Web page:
Thanks for the hate

22nd December 2016

I recently heard that Krzysztof Kieślowski’s retired when he felt he had peaked and succeeded. He wanted to avoid the rejection of critics and the inevitable downfall of his career. He believed that like all successful artists, he would eventually have to plummet into failure.

Pleasing the trends as an artist doesn’t make any sense to me. Why would you ever quit out of fear of being disliked? How could you possibly ever know whether your next work would be a failure or a success? Most importantly why would you care? We create because it is a passion, an insatiable desire to express ourselves.

Of course I care what other people think of my work but it’s not the reason I take pictures.

So what triggered this egotistical defensive rant?

In 2015 I was commissioned by the National Portrait Gallery to shoot a portrait for their collection of a renowned contributor to British film or theatre. This was part of the John Kobal Prize. I was delighted to accept the invitation and photograph the actress Felicity Jones (who you may recognize from all of the Star Wars Rouge press at the moment.) We worked together and aimed to keep it simple, to make something quiet and still. I liked her a lot.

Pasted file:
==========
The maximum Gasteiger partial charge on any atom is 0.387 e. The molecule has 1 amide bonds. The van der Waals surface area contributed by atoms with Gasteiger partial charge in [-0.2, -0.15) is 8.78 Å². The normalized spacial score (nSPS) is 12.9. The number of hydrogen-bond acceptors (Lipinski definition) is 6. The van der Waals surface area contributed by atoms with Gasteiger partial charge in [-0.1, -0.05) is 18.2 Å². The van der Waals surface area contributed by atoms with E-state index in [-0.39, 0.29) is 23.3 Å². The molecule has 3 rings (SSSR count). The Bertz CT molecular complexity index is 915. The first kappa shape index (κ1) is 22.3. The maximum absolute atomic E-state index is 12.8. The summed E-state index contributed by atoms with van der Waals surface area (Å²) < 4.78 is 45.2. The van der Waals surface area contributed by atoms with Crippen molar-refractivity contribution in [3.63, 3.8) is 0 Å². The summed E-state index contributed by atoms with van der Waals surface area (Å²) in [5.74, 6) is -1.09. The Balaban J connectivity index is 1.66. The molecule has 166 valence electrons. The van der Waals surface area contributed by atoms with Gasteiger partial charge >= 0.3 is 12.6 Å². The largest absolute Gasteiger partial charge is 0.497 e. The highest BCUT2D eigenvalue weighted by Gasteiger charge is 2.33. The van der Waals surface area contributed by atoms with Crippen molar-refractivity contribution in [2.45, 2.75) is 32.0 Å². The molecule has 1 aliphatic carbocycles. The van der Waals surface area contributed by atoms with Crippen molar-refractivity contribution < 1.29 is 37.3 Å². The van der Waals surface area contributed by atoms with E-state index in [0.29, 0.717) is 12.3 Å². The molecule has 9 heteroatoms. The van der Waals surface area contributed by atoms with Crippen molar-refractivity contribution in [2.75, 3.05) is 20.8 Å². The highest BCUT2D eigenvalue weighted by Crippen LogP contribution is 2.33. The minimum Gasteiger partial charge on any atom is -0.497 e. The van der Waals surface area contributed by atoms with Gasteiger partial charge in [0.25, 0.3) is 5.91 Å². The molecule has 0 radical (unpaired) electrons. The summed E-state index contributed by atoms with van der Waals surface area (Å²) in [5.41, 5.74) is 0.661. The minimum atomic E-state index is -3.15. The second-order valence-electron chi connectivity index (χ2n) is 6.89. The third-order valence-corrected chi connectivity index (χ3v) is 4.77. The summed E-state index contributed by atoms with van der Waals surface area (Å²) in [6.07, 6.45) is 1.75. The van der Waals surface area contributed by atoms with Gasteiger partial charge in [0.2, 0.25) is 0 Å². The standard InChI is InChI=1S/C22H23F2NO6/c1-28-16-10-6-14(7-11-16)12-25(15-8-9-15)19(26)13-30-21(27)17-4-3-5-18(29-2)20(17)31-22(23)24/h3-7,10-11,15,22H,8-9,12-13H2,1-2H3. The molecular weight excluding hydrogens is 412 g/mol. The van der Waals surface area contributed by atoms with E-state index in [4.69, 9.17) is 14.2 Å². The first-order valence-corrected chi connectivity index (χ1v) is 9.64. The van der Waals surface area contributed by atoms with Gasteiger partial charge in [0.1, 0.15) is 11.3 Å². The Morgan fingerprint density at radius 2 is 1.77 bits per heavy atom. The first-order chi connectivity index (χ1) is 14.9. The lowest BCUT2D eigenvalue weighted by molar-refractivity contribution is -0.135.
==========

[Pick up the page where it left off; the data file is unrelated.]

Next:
The shoot was great fun but did seem limiting and after getting the film back I didn’t feel the images were a great success. However, Felicity was great company, incredibly patient and any opportunity to play with my 5×4 in a gorgeous location was a treat. I’ve included a few from the edit.

Since the press release alongside some lovely compliments I have seen some negative critical comments expressing that the image isn’t particularly striking. Predictably I concentrated on these and at first felt disappointed with myself. I then remembered that without any freedom of opinion or critique I wouldn’t know what people thought or how they felt when seeing my work.

It can be a motivating reminder to improve, to think more carefully before you plan shoots or press the shutter- to push yourself beyond your comfort zone. I am glad people are free to be honest. So thanks for the hate. I don’t need to justify how I feel about my imagery but I do feel the need to reflect on what I can do when it is revealed and then reacted to.

So I will enjoy raising a glass to the fun I had making this image and feel motivated to next time make something better than my last shot.